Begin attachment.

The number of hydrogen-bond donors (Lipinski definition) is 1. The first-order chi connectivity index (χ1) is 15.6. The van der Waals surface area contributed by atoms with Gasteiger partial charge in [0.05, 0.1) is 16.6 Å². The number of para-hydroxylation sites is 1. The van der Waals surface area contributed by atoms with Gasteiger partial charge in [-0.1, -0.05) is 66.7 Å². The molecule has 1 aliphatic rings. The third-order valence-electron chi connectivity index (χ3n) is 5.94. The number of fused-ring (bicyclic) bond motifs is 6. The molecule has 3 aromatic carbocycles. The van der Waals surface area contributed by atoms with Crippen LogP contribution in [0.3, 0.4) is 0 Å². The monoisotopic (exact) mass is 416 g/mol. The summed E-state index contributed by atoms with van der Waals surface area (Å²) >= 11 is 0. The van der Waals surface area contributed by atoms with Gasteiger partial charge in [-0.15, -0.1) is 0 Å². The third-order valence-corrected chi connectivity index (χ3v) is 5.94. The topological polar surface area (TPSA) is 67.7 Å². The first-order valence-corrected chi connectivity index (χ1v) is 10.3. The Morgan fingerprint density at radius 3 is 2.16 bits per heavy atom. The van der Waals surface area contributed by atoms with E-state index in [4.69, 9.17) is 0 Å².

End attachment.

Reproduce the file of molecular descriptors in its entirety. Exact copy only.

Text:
The number of hydrogen-bond donors (Lipinski definition) is 1. The first-order chi connectivity index (χ1) is 15.6. The van der Waals surface area contributed by atoms with Gasteiger partial charge in [0.05, 0.1) is 16.6 Å². The number of para-hydroxylation sites is 1. The van der Waals surface area contributed by atoms with Gasteiger partial charge in [-0.1, -0.05) is 66.7 Å². The molecule has 1 aliphatic rings. The third-order valence-electron chi connectivity index (χ3n) is 5.94. The number of fused-ring (bicyclic) bond motifs is 6. The molecule has 3 aromatic carbocycles. The van der Waals surface area contributed by atoms with Crippen LogP contribution in [0.3, 0.4) is 0 Å². The monoisotopic (exact) mass is 416 g/mol. The summed E-state index contributed by atoms with van der Waals surface area (Å²) >= 11 is 0. The van der Waals surface area contributed by atoms with Gasteiger partial charge in [-0.15, -0.1) is 0 Å². The third-order valence-corrected chi connectivity index (χ3v) is 5.94. The topological polar surface area (TPSA) is 67.7 Å². The first-order valence-corrected chi connectivity index (χ1v) is 10.3. The Morgan fingerprint density at radius 3 is 2.16 bits per heavy atom. The van der Waals surface area contributed by atoms with E-state index in [4.69, 9.17) is 0 Å².